Research & Action ReportFall/Winter 2014


The Brain and Relationships

Amy Banks, M.D., authored with Leigh Ann Hirschman, Four Ways to Click: Rewire Your Brain for Stronger, More Rewarding Relationships, forthcoming from Penguin Random House (February 2015). Research shows that people cannot reach their full potential unless they are in healthy connection with others. In this book, Banks teaches readers how to rewire their brains for healthier relationships and
happier, more fulfilling lives.

We all experience moments when we feel isolated and alone. A 2006 Purdue University study found that 25 percent of Americans cannot name a single person they feel close to. Yet every single one of us is hardwired for close relationships. The key to more satisfying relationships—be it with a significant other, family member, or colleague—is to strengthen the neural pathways in our brains that encourage closeness and connection. There are four distinct neural pathways that correspond to the four most important ingredients for healthy and satisfying relationships: calmness, acceptance, emotional resonance, and energy. This groundbreaking book gives readers the tools they need to strengthen the parts of their brain that encourage connection and to heal the neural damage that disconnection can cause.

The foreword was contributed by Daniel Siegel, M.D., author of the New York Times bestseller, Brainstorm, who writes, “I love this book! It is beautifully written, engaging, and inspiring. Want more happiness? Want to live longer? Want to be healthier in mind and body? Then learning these four ways to click into more meaningful and rewarding relationships is your passport to achieving these goals. Let Amy Banks be your guide to a better life of love and laughter. Enjoy!”

Learn more about Banks’ C.A.R.E. program, the basis for a related webinar series which begins in early spring, and advance ordering details at


Parental Depression Impact on Family

Tracy Gladstone, Ph.D., co-authored two chapters for the forthcoming book, Parental Psychiatric Disorder: Distressed Parents and their Families, edited by Andrea Reupert, Daryl Maybery, Joanne Nicholson, Mary Seeman and Michael Gopfert. “Interventions for Families Where a Parent Has Depression,” written by Gladstone, William Beardslee, M.D., and Anne Diehl, focuses on children of depressed parents who are at “a four-fold increased risk of developing depression themselves”—making “parental depression one of the most potent risk factors for the disorder. Parents with depression often experience disruptions in parenting, characterized by withdrawn and/or intrusive parenting behaviors. Such behaviors create a stressful environment for youth, and have been demonstrated to significantly mediate the relation between parental depressive symptoms and offspring psychopathology (Jaser et al., 2008). Research indicates that family factors maintain depression in children (Brent at al., 1997), and that intrusive and withdrawn parenting behaviors can continue in parents even after their depression has remitted (Seifer et al., 2001). Recently, several depression prevention programs have been developed to address specifically the risk factor of parental depression, utilizing a family-based approach. In such prevention programs for children of depressed parents, children can be taught skills of resilience, and parents can learn how to adjust parenting behaviors to support their child’s development and resilience, even while they themselves are struggling with depression.”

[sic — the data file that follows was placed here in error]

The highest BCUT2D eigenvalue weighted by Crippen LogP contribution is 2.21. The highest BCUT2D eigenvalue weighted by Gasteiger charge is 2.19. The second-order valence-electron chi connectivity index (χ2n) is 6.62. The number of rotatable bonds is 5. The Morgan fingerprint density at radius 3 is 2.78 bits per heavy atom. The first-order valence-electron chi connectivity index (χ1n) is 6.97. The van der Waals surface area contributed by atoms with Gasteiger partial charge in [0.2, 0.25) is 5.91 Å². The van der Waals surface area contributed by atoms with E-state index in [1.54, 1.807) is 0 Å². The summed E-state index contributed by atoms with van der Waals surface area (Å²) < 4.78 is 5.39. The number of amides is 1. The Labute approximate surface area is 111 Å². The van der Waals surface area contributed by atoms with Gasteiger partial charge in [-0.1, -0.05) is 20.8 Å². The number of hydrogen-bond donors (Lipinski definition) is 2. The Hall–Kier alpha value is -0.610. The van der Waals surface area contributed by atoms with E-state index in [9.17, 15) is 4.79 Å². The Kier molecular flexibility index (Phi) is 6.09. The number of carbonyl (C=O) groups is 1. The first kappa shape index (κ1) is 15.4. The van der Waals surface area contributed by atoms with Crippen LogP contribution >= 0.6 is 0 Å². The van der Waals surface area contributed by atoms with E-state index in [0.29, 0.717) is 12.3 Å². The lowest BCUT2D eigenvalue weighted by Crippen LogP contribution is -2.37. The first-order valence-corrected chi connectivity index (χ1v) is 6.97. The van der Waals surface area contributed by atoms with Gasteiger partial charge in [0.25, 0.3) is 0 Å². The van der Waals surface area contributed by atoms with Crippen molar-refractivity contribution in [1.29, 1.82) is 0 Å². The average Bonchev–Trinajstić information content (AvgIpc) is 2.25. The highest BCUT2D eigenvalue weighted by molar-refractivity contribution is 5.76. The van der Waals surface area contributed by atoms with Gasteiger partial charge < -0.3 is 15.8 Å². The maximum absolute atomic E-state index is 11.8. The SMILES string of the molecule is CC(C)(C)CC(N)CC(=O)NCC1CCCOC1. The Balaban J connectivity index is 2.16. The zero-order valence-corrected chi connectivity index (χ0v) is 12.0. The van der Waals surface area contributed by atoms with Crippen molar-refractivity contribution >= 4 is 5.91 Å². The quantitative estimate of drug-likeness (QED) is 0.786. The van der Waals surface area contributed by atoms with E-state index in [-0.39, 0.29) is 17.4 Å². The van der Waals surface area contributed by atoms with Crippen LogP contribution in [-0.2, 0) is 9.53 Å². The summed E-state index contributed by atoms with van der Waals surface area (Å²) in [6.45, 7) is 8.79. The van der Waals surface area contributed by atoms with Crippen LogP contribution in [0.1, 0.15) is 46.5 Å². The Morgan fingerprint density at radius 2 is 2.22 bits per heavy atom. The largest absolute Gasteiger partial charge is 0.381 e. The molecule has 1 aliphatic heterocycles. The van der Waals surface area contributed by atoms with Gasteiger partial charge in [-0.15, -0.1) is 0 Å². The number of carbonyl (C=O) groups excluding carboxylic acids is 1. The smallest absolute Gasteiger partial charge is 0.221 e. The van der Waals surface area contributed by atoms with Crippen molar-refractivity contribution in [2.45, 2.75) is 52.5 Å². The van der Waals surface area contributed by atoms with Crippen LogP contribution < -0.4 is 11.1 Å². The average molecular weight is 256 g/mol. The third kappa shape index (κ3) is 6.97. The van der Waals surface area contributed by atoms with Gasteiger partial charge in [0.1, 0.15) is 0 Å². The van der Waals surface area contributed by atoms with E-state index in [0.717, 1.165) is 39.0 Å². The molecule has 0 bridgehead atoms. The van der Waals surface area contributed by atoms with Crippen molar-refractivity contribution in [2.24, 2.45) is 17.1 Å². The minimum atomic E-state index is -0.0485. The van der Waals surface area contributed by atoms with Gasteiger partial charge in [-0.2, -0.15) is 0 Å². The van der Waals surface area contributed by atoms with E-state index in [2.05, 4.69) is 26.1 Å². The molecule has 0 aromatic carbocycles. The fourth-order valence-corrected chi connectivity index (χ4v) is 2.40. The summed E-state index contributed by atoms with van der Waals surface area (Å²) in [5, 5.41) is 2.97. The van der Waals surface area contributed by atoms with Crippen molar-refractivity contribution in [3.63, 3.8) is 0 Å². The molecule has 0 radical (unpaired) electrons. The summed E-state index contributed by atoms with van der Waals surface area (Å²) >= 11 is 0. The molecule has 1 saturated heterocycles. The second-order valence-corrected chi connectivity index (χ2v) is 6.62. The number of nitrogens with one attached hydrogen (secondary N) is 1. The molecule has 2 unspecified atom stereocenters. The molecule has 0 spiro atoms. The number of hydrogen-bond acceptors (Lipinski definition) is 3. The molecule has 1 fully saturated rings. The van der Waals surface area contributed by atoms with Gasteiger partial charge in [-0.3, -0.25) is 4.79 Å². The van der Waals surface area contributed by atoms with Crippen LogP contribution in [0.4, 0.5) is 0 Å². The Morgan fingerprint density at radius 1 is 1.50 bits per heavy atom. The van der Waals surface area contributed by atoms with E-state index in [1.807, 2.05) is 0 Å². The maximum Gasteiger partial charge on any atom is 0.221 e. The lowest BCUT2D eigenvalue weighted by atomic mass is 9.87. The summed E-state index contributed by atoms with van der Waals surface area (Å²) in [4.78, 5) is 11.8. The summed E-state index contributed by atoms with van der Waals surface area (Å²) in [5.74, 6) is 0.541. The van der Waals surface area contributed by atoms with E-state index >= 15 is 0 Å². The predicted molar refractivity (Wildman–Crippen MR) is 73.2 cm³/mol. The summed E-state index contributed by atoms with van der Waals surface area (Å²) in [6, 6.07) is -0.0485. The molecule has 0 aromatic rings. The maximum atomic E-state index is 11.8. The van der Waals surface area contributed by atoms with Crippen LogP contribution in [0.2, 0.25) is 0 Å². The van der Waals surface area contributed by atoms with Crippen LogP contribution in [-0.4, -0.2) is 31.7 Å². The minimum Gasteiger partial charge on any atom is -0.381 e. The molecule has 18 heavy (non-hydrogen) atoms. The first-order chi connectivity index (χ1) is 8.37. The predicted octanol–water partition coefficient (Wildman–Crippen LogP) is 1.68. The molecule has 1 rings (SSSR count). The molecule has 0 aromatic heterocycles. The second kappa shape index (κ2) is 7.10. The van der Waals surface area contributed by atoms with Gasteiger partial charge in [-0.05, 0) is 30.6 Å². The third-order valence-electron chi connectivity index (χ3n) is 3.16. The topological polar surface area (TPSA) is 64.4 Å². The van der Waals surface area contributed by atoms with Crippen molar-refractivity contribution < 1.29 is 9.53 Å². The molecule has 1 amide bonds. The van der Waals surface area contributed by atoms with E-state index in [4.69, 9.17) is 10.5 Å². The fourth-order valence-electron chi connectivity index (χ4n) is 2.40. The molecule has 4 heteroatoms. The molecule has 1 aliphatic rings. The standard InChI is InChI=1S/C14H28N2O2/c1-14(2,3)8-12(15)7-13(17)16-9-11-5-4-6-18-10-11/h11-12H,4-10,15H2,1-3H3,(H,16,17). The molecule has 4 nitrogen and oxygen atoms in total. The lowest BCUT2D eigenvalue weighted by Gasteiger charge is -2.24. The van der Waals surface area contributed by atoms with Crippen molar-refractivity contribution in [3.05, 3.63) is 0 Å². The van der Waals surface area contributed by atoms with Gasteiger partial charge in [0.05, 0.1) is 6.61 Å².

The three also authored “The Impact of Parental Depression on Children” for the book (in press). They write, “Major Depressive Disorder (MDD) is a highly prevalent and disabling mental illness. It is estimated to affect 17 percent of the U.S. population within their lifetime, and is the leading cause of disability in the U.S. for ages 15-44. (Kessler et al., 2005; The World Health Organization, 2008).” This chapter describes “three preventive interventions for children of depressed parents, all of which are either family-based or incorporate some form of parental involvement. This chapter also describes family-based depression prevention programs for children of parents experiencing other forms of adversity (i.e., bereavement an divorce). These descriptions are followed by a summary of clinical implications.”


Better Health Practices in Out-of-School Time

Georgia Hall, Ph.D., published a research brief, Physical Activity Assessment of BOKS Using Accelerometers in October 2014. Hall and a research team from the
National Institute on Out-of-School Time (NIOST) at the Wellesley Centers for
Women studied the physical activity levels of 112 Kindergarten and first grade children from September 2013 through May 2014 in Natick, MA. Fifty-two of these children were participants in the BOKS before-school physical activity program and the other 60 comprised the comparison group. This study specifically examined time spent in sedentary, light, moderate, and vigorous physical activity during three waves of data collection. The research findings highlight the potential benefits to youth who regularly engage in physical activity through a before-school physical activity program like BOKS. Previous research recommends selected cut points for daily steps for 6-12 year olds of 12, 000 and 15,000 steps for girls and boys, respectively. Achieving 1,807 steps during program time would account for approximately 15 percent and 12 percent of girls and boys recommended daily steps, respectively. Significant differences in mean daily step count and daily moderate to vigorous physical activity minutes at the third observation suggest prolonged participation in a program such as BOKS can stimulate noteworthy differences in physical activity for participating children, including differences which persist on non-program days. Read the full research brief online: